Over the last 48 hours, cryptocurrency enthusiasts have been discussing a Bitcoin snapshot fork called Bitcoin2. The little known coin gained over 5,200% since May 28 on only two exchanges and managed to get listed on Coinmarketcap.com as well. Bitcoin2 is believed to be merely a pump and dump scam, much like a great majority of the Bitcoin snapshots airdropped in the past.
Bitcoin2 (BTC2) was forked from Bitcoin Core block number 507850 on February 5, 2018. The reason people have just noticed this new snapshot fork is because it was recently listed on two exchanges and added to the coin market valuation website Coinmarketcap.com. The market price aggregation site shows historical price data for Bitcoin2 started on May 28 at $0.68 per BTC2 but the value spiked over 5,200% to a high of $36.93 on June 6. This has caused members of the crypto community to speculate that BTC2 is merely a scammy pump and dump scheme being propped by the creators and two unknown exchanges.
“Bitcoin2 is a scalable Bitcoin fork supporting truly anonymous and instantly verified transactions,” the token’s website banner exclaims.
The coin’s website is hard to look at as the design is awful, but BTC2’s team claims the token has a vast amount of technological features. BTC2 is allegedly super fast due to the masternode system (a protocol framed in a similar fashion to the Dash network), and it also purports to be untraceable because it allegedly uses the Zerocoin protocol.
Much like Zcash, the website details there are two wallets, one for regular BTC2 transactions and then another wallet that sends zBTC2 transactions which are supposedly more private. The team also details how bitcoiners with BTC held prior to block 507850 can obtain an airdrop of BTC2. The coin is only listed on the trading platforms Crex24 and Escodex but BTC2 is now ranked 1,933 on Coinmarketcap.com.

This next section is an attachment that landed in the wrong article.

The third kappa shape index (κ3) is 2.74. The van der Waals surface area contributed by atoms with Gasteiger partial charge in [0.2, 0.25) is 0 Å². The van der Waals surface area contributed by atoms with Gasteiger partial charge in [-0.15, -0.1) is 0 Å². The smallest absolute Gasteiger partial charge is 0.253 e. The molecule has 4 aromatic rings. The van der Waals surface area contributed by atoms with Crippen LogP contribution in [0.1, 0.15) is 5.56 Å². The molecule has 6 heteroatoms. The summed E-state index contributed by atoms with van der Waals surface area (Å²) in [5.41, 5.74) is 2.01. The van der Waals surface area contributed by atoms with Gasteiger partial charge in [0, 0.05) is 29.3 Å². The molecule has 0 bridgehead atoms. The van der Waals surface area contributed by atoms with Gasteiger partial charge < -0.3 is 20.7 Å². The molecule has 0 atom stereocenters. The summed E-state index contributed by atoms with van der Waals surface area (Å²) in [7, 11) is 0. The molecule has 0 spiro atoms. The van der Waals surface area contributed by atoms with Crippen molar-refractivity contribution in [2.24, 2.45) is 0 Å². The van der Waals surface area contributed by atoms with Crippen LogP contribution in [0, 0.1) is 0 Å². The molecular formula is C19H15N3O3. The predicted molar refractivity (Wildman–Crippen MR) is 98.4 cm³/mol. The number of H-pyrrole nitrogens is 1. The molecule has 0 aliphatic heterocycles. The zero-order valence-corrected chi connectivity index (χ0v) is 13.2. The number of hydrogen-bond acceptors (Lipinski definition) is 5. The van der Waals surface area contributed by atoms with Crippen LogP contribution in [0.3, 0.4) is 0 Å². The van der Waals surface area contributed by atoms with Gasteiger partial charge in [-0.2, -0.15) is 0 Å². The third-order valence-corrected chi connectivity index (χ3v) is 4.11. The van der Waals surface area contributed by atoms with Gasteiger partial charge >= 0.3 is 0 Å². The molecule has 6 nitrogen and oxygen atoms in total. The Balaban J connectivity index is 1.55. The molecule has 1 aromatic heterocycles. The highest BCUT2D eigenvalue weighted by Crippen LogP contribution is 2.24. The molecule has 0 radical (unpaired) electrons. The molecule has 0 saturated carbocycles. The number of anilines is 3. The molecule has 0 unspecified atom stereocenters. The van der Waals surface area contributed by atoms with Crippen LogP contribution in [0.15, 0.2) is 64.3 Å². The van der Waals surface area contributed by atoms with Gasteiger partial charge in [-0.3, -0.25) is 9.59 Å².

On social media many people asked “What the hell is Bitcoin2?” and discussed how the token had all the elements of a laughable pump and dump scheme. One person on Twitter remarked: “Just when you’re hoping the crypto community is starting to gain some legitimacy — boom! pow! Whack! — Back to reality — Dumb money gonna do dumb things I suppose.” Another crypto fan jokingly wrote: “What the heck is this sorcery?” after observing the price spike on Friday, adding “#Scamalert” to his initial tweet. Another observer bemoaned:
Can someone explain to me what the flying figgity f*ck “Bitcoin2” is and most importantly WHY?!?!
The latest BTC2 spike was, as predicted by many observers, followed by a significant dump from its $36.93 high on June 6 to $4.18 per token just 14 hours later. Allegedly there’s $299,642 or 37.6 BTC worth of trade volume tied to BTC2 markets and a total supply of 17,288,923 BTC2. BTC2 does have open source documentation and the developers maintaining the project are dubbed ‘BTC2coredevs.’ The latest surprise market spectacle provided by BTC2 has led many crypto pundits to believe that investors have not learned from projects like these in the past and continue to be fooled by pumps.
The news also follows the recently announced return of Bitconnect. Reportedly, Bitconnect 2.0 plans to launch on July 1 and many people are extremely suspicious of this announcement. However, the proclamation post was removed from Twitter soon after it was revealed the shady operation was returning. Bitconnect was a crypto lending platform that promised significant gains, but was regarded as one of the biggest Ponzi schemes since Onecoin. Eventually, after the original Bitconnect was broken up by law enforcement, the coin’s price went to zero and lots of people had virtually forgotten about the scam until now. The BTC2 fork pump and dump and the Bitconnect 2.0 rebrand is just another reminder that fraudulent boondoggle projects are still prevalent within the crypto economy.
What do you think about the suspicious pump and dump market performance BTC2 saw on June 6 through 7? Let us know what you think about this subject in the comments section below.
Disclaimer: Bitcoin.com does not endorse the fork “Bitcoin2,” “BTC2,” or any of its products/services. Readers should do their own due diligence before taking any actions related to the mentioned company or any of its affiliates or services. Readers should be cautionary of crypto market pump and dumps. Bitcoin.com or the author is not responsible, directly or indirectly, for any damage or loss caused or alleged to be caused by or in connection with the use of or reliance on any content, goods or services mentioned in this article.
Image credits: Shutterstock, Twitter, the Bitcoin2 website, and Pixabay.
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